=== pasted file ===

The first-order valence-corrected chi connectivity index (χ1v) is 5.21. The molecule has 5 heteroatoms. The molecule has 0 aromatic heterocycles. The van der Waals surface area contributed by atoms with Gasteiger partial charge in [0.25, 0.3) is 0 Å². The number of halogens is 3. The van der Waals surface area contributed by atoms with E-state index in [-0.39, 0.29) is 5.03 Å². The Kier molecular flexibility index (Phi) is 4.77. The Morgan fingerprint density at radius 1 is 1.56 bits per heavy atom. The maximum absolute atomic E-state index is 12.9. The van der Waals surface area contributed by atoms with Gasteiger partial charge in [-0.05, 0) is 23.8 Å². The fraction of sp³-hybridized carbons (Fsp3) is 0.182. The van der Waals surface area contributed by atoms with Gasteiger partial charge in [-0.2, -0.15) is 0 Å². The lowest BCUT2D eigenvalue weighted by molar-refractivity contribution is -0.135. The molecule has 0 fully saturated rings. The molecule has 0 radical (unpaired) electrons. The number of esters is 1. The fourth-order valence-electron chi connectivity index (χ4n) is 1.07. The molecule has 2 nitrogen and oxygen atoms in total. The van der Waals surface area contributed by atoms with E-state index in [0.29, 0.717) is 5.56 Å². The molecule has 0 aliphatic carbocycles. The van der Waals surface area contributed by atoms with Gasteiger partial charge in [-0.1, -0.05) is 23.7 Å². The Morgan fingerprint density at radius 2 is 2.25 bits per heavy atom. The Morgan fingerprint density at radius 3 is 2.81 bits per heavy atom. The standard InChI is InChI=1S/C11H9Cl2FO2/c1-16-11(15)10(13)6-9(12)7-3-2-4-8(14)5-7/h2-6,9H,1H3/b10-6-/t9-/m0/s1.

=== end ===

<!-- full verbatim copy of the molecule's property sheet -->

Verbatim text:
The first-order valence-corrected chi connectivity index (χ1v) is 5.21. The molecule has 5 heteroatoms. The molecule has 0 aromatic heterocycles. The van der Waals surface area contributed by atoms with Gasteiger partial charge in [0.25, 0.3) is 0 Å². The number of halogens is 3. The van der Waals surface area contributed by atoms with E-state index in [-0.39, 0.29) is 5.03 Å². The Kier molecular flexibility index (Phi) is 4.77. The Morgan fingerprint density at radius 1 is 1.56 bits per heavy atom. The maximum absolute atomic E-state index is 12.9. The van der Waals surface area contributed by atoms with Gasteiger partial charge in [-0.05, 0) is 23.8 Å². The fraction of sp³-hybridized carbons (Fsp3) is 0.182. The van der Waals surface area contributed by atoms with Gasteiger partial charge in [-0.2, -0.15) is 0 Å². The lowest BCUT2D eigenvalue weighted by molar-refractivity contribution is -0.135. The molecule has 0 fully saturated rings. The molecule has 0 radical (unpaired) electrons. The number of esters is 1. The fourth-order valence-electron chi connectivity index (χ4n) is 1.07. The molecule has 2 nitrogen and oxygen atoms in total. The van der Waals surface area contributed by atoms with E-state index in [0.29, 0.717) is 5.56 Å². The molecule has 0 aliphatic carbocycles. The van der Waals surface area contributed by atoms with Gasteiger partial charge in [-0.1, -0.05) is 23.7 Å². The Morgan fingerprint density at radius 2 is 2.25 bits per heavy atom. The Morgan fingerprint density at radius 3 is 2.81 bits per heavy atom. The standard InChI is InChI=1S/C11H9Cl2FO2/c1-16-11(15)10(13)6-9(12)7-3-2-4-8(14)5-7/h2-6,9H,1H3/b10-6-/t9-/m0/s1.